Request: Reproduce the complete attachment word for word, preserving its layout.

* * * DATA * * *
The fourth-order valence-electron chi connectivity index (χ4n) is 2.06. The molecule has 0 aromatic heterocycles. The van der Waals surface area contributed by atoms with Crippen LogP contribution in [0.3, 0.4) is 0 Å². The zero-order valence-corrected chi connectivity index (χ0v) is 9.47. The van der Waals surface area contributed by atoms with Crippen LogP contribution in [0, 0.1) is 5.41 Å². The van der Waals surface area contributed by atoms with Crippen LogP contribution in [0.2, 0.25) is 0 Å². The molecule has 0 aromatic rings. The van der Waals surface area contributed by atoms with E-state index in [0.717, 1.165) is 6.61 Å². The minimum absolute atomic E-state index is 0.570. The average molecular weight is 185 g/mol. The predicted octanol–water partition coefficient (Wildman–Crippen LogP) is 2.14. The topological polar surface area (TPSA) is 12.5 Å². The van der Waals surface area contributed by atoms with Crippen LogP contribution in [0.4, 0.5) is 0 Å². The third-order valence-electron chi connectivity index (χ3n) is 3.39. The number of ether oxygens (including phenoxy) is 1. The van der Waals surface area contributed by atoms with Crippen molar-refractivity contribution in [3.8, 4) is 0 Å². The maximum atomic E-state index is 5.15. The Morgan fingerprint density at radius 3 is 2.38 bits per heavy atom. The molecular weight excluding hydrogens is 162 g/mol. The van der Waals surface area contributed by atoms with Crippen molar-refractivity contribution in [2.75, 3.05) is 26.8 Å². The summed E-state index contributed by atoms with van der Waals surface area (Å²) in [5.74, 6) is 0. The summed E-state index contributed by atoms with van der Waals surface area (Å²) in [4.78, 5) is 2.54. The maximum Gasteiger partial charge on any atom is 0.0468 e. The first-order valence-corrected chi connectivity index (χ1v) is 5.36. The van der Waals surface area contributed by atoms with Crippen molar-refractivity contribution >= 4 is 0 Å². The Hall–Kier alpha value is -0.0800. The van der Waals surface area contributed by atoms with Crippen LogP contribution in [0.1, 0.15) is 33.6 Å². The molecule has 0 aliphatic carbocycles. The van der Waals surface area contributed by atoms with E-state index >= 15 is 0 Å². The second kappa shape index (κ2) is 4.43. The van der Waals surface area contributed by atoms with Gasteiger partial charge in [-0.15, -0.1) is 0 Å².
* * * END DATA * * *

The fourth-order valence-electron chi connectivity index (χ4n) is 2.06. The molecule has 0 aromatic heterocycles. The van der Waals surface area contributed by atoms with Crippen LogP contribution in [0.3, 0.4) is 0 Å². The zero-order valence-corrected chi connectivity index (χ0v) is 9.47. The van der Waals surface area contributed by atoms with Crippen LogP contribution in [0, 0.1) is 5.41 Å². The van der Waals surface area contributed by atoms with Crippen LogP contribution in [0.2, 0.25) is 0 Å². The molecule has 0 aromatic rings. The van der Waals surface area contributed by atoms with E-state index in [0.717, 1.165) is 6.61 Å². The minimum absolute atomic E-state index is 0.570. The average molecular weight is 185 g/mol. The predicted octanol–water partition coefficient (Wildman–Crippen LogP) is 2.14. The topological polar surface area (TPSA) is 12.5 Å². The van der Waals surface area contributed by atoms with Crippen LogP contribution in [0.4, 0.5) is 0 Å². The third-order valence-electron chi connectivity index (χ3n) is 3.39. The number of ether oxygens (including phenoxy) is 1. The van der Waals surface area contributed by atoms with Crippen molar-refractivity contribution in [3.8, 4) is 0 Å². The maximum atomic E-state index is 5.15. The Morgan fingerprint density at radius 3 is 2.38 bits per heavy atom. The molecular weight excluding hydrogens is 162 g/mol. The van der Waals surface area contributed by atoms with Crippen molar-refractivity contribution in [2.75, 3.05) is 26.8 Å². The summed E-state index contributed by atoms with van der Waals surface area (Å²) in [5.74, 6) is 0. The summed E-state index contributed by atoms with van der Waals surface area (Å²) in [4.78, 5) is 2.54. The maximum Gasteiger partial charge on any atom is 0.0468 e. The first-order valence-corrected chi connectivity index (χ1v) is 5.36. The van der Waals surface area contributed by atoms with Crippen molar-refractivity contribution >= 4 is 0 Å². The Hall–Kier alpha value is -0.0800. The van der Waals surface area contributed by atoms with Crippen LogP contribution in [0.1, 0.15) is 33.6 Å². The molecule has 0 aliphatic carbocycles. The van der Waals surface area contributed by atoms with E-state index >= 15 is 0 Å². The second kappa shape index (κ2) is 4.43. The van der Waals surface area contributed by atoms with Gasteiger partial charge in [-0.15, -0.1) is 0 Å².